Posted by Brian McCullough
Technology is reaching the point where I can carry my entire office in my pocket. And various software packages now allow me to access my office materials from any computer anywhere in the world.
It almost feels like we’re getting to that mythical point where being physically present in an office will seem quaintly unnecessary.
Or maybe not… On the one hand, not everyone is cut out for remote work. Some people just don’t like it, and other people just aren’t good at it. On the other hand, there’s not yet enough empirical data on the issue of productivity. Something tells me that in the vast majority of cases, productivity suffers in most remote working conditions.
And on a third hand (assuming you’ve got one) there’s a growing body of research that says we’re just not wired as human beings to work alone from our personal deserted islands.
Hewlett-Packard (HPQ) offers a personality test so workers can determine whether they are suited to solo toiling in pajamas. Among other things, the test assesses whether workers can handle limited supervision. But even those who can require some face time. Researchers at IBM (IBM) learned that if teams went more than three days without gathering, their happiness and productivity suffered. Now managers are required to bring teams together at least once every three days—physically or virtually—for reasons that have nothing to do with completing an assignment.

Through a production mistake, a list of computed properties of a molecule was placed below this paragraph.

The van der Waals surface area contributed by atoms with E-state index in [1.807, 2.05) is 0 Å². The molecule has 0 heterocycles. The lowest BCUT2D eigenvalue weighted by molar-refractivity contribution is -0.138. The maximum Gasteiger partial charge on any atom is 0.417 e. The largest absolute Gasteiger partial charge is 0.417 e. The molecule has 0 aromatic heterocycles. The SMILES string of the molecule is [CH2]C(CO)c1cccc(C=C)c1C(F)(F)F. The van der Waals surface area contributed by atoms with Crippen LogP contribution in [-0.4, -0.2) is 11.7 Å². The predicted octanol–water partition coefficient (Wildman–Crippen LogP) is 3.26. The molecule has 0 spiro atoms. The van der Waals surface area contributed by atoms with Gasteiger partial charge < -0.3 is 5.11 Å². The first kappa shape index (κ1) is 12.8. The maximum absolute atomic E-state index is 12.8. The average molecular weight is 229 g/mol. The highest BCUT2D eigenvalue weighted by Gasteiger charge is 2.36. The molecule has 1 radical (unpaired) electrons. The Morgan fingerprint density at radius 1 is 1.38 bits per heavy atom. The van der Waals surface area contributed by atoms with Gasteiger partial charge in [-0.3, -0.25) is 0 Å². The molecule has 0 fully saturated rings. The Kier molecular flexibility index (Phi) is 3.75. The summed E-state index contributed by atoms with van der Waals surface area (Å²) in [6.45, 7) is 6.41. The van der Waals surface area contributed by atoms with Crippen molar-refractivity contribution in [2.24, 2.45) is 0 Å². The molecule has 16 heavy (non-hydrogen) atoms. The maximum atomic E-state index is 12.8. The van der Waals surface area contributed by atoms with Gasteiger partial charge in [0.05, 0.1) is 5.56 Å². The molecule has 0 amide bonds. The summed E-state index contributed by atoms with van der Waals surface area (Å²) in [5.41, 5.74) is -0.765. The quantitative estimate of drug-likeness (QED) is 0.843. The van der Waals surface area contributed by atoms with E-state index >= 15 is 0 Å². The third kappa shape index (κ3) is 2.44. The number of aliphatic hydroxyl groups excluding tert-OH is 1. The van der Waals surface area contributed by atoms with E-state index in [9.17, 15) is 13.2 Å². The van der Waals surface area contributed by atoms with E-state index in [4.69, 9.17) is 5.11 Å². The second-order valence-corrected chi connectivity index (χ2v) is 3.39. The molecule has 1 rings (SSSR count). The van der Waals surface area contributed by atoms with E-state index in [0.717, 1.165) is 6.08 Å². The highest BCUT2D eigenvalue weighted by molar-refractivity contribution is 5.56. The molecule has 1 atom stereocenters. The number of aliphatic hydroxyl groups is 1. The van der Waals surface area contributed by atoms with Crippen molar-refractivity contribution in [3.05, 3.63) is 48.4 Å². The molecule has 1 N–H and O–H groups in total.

Intangibles like worker morale and overall team productivity seem to require some sort of face time.
Setting up a remote workforce is a delicate balancing act, and while I think it can work extremely well in certain specific circumstances, working from home will never become the general rule in our worklife.
Out of Sight, Yes. Out of Mind, No (BusinessWeek)